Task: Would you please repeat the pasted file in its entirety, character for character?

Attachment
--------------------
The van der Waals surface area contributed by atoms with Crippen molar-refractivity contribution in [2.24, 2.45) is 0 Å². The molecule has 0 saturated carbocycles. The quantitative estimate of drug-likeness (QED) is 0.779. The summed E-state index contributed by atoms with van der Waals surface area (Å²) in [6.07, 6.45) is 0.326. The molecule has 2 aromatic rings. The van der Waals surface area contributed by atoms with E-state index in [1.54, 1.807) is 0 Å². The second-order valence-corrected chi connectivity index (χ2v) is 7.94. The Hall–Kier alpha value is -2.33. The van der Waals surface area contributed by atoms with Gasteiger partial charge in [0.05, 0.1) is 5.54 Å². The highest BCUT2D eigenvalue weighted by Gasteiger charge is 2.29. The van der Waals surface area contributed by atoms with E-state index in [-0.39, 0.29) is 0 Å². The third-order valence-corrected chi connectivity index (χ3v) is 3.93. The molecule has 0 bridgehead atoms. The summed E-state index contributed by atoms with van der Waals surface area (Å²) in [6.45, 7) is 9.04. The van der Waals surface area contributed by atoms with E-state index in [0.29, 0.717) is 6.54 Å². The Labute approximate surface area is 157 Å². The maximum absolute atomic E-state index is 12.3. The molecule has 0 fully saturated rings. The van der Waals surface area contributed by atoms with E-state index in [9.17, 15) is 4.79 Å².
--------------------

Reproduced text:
The van der Waals surface area contributed by atoms with Crippen molar-refractivity contribution in [2.24, 2.45) is 0 Å². The molecule has 0 saturated carbocycles. The quantitative estimate of drug-likeness (QED) is 0.779. The summed E-state index contributed by atoms with van der Waals surface area (Å²) in [6.07, 6.45) is 0.326. The molecule has 2 aromatic rings. The van der Waals surface area contributed by atoms with E-state index in [1.54, 1.807) is 0 Å². The second-order valence-corrected chi connectivity index (χ2v) is 7.94. The Hall–Kier alpha value is -2.33. The van der Waals surface area contributed by atoms with Gasteiger partial charge in [0.05, 0.1) is 5.54 Å². The highest BCUT2D eigenvalue weighted by Gasteiger charge is 2.29. The van der Waals surface area contributed by atoms with E-state index in [-0.39, 0.29) is 0 Å². The third-order valence-corrected chi connectivity index (χ3v) is 3.93. The molecule has 0 bridgehead atoms. The summed E-state index contributed by atoms with van der Waals surface area (Å²) in [6.45, 7) is 9.04. The van der Waals surface area contributed by atoms with E-state index in [0.29, 0.717) is 6.54 Å². The Labute approximate surface area is 157 Å². The maximum absolute atomic E-state index is 12.3. The molecule has 0 fully saturated rings. The van der Waals surface area contributed by atoms with E-state index in [9.17, 15) is 4.79 Å².